Proverbs 24:27

ESV Prepare your work outside; get everything ready for yourself in the field, and after that build your house.
NIV Put your outdoor work in order and get your fields ready; after that, build your house.
NASB Prepare your work outside, And make it ready for yourself in the field; Afterward, then, build your house.
CSB Complete your outdoor work, and prepare your field; afterward, build your house.
NLT Do your planning and prepare your fields before building your house.
KJV Prepare thy work without, and make it fit for thyself in the field; and afterwards build thine house.

What does Proverbs 24:27 mean?

The broad theme of this lesson is the importance of proper priorities. Interpreters differ on the subtle differences one might apply to these words. Some take this to mean one ought to complete their basic labors before worrying about non-essentials. Others see it as a lesson to develop one's career and abilities before starting a family. Still others consider this a broad reminder that one should ensure "the most important things" are tended to before spending time and effort on less-critical subjects. All of these are compatible with the general theme of the proverb: it is best to plan one's work, and work one's plan.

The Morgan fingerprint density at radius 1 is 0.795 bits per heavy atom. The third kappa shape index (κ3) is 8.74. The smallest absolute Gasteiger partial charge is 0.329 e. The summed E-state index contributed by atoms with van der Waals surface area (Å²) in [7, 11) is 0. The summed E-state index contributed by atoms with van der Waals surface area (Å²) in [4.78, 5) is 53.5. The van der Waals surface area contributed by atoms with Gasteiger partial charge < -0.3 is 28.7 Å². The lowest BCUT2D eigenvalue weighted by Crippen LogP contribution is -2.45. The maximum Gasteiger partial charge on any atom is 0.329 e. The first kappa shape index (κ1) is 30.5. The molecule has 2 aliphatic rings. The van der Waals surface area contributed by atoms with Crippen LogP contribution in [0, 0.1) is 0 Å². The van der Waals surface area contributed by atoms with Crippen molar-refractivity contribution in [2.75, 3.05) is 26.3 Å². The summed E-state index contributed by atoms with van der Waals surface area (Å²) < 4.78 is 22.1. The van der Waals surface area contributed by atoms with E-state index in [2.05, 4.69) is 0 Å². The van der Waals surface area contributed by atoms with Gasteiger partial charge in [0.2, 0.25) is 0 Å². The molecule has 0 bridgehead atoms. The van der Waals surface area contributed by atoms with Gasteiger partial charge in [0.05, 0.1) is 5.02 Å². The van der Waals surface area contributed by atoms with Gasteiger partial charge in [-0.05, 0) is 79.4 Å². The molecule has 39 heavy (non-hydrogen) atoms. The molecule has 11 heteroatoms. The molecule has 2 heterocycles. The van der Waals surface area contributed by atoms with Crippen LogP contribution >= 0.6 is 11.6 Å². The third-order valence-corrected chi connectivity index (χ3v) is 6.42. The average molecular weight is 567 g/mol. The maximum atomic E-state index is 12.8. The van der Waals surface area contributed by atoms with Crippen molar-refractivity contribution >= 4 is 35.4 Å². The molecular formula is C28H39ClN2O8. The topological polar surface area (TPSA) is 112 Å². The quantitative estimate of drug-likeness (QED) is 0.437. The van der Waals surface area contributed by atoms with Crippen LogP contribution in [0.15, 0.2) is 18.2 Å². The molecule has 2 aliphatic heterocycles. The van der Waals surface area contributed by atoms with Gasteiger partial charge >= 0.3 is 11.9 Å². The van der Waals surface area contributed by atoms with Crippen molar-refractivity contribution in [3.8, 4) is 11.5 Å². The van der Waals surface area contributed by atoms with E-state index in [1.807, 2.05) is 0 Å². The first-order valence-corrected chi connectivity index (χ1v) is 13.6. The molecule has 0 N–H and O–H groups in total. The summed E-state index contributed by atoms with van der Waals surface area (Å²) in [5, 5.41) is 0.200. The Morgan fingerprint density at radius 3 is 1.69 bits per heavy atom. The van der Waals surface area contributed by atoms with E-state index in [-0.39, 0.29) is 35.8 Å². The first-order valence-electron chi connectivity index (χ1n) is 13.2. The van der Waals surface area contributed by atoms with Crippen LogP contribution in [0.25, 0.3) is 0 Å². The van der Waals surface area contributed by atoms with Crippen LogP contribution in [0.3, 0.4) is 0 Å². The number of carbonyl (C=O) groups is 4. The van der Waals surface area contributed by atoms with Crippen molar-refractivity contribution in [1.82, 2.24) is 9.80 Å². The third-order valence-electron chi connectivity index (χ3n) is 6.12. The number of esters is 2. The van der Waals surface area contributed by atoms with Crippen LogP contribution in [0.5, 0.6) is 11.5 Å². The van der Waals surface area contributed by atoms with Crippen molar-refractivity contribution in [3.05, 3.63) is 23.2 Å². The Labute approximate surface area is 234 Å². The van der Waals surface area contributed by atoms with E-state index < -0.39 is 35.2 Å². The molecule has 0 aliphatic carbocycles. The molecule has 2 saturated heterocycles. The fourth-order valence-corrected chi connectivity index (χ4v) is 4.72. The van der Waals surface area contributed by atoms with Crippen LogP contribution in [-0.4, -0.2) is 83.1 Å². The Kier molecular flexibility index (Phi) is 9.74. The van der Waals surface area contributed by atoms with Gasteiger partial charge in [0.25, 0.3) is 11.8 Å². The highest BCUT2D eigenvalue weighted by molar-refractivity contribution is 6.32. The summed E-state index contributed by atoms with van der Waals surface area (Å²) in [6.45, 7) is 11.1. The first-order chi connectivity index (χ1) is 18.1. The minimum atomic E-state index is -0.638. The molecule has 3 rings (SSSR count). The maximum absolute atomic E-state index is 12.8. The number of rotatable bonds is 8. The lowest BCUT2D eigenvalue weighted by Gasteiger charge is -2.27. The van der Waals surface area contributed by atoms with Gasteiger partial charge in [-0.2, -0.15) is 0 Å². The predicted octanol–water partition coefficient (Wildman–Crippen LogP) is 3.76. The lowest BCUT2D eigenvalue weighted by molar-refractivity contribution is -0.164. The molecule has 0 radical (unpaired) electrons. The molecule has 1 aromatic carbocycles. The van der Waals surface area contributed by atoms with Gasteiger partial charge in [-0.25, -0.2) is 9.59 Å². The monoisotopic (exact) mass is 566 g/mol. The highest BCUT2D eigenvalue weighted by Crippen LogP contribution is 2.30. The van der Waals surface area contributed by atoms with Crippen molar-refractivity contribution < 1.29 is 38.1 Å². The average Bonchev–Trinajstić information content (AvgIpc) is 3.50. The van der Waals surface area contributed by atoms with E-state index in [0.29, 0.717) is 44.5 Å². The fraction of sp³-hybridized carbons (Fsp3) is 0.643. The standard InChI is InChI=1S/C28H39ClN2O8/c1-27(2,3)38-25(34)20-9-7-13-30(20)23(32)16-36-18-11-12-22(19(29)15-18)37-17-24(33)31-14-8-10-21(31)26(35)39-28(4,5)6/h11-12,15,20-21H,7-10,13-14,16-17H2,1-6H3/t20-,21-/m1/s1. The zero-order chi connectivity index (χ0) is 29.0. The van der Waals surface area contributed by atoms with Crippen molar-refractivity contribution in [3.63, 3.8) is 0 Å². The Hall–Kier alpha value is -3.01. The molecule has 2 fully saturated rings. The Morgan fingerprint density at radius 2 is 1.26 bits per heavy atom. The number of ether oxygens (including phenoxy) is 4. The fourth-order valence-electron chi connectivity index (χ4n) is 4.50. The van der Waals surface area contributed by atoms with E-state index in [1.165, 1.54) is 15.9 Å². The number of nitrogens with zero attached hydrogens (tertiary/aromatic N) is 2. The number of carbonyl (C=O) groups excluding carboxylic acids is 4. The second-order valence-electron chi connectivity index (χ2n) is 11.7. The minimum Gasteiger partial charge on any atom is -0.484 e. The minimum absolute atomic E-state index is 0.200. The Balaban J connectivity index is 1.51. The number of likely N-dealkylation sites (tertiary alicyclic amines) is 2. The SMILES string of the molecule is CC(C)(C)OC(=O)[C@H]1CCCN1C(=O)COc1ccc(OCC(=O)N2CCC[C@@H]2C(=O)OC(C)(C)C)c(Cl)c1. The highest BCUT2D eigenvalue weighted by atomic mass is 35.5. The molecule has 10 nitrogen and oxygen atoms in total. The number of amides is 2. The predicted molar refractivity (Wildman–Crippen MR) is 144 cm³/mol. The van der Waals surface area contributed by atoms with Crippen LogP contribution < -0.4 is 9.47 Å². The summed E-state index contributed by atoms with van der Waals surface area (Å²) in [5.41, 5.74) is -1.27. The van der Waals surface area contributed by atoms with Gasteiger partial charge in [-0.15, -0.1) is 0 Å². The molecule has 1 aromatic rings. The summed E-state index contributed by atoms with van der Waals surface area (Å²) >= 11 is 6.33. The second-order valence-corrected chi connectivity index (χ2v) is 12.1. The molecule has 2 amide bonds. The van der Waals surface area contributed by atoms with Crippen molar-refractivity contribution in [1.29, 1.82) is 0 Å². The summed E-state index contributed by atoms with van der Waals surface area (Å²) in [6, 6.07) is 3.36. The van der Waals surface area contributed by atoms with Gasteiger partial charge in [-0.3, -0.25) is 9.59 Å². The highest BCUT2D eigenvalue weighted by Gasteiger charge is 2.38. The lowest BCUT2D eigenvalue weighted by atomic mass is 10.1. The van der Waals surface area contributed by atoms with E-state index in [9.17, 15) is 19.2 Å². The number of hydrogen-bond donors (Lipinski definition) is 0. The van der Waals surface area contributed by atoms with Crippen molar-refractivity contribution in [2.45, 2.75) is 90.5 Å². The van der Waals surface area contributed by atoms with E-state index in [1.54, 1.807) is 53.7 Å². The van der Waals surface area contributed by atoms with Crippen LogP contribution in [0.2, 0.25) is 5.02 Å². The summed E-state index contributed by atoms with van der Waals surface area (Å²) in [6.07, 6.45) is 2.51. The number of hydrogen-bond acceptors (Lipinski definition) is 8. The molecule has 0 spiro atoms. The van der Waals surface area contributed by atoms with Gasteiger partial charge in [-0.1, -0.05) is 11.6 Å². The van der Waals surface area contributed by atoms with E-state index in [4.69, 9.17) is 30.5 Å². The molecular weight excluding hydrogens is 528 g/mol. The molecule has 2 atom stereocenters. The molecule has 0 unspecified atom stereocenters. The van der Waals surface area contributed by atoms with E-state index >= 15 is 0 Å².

In the ancient world, most people were farmers. Careful planning, in the present, was essential to ensuring there would be food and resources available in the future. Spending time and effort on lesser concerns, when survival was not yet covered, would have been foolish. In a literal example, it would be unwise to construct a permanent home when one doesn't have crops planted yet. After the fields are growing is the proper time to put effort into less-crucial areas.

Without proper planning and preparation, a project is likely to fail. Jesus pointed out the wisdom of carefully planning what is necessary to build a tower before building it (Luke 14:28). He pointed out that the failure to plan would abort the project, and people would ridicule the builder (Luke 14:29–30). Of course, no one should undertake a project without first considering the Lord's will. Psalm 127:1 counsels, "Unless the LORD builds the house, those who build it labor in vain." James 4:13–15 says, "Come now, you who say, 'Today or tomorrow we will go into such and such a town and spend a year there and trade and make a profit'—yet you do not know what tomorrow will bring. What is your life? For you are a mist that appears for a little time and then vanishes. Instead you ought to say, 'If the Lord wills, we will live and do this or that.'"
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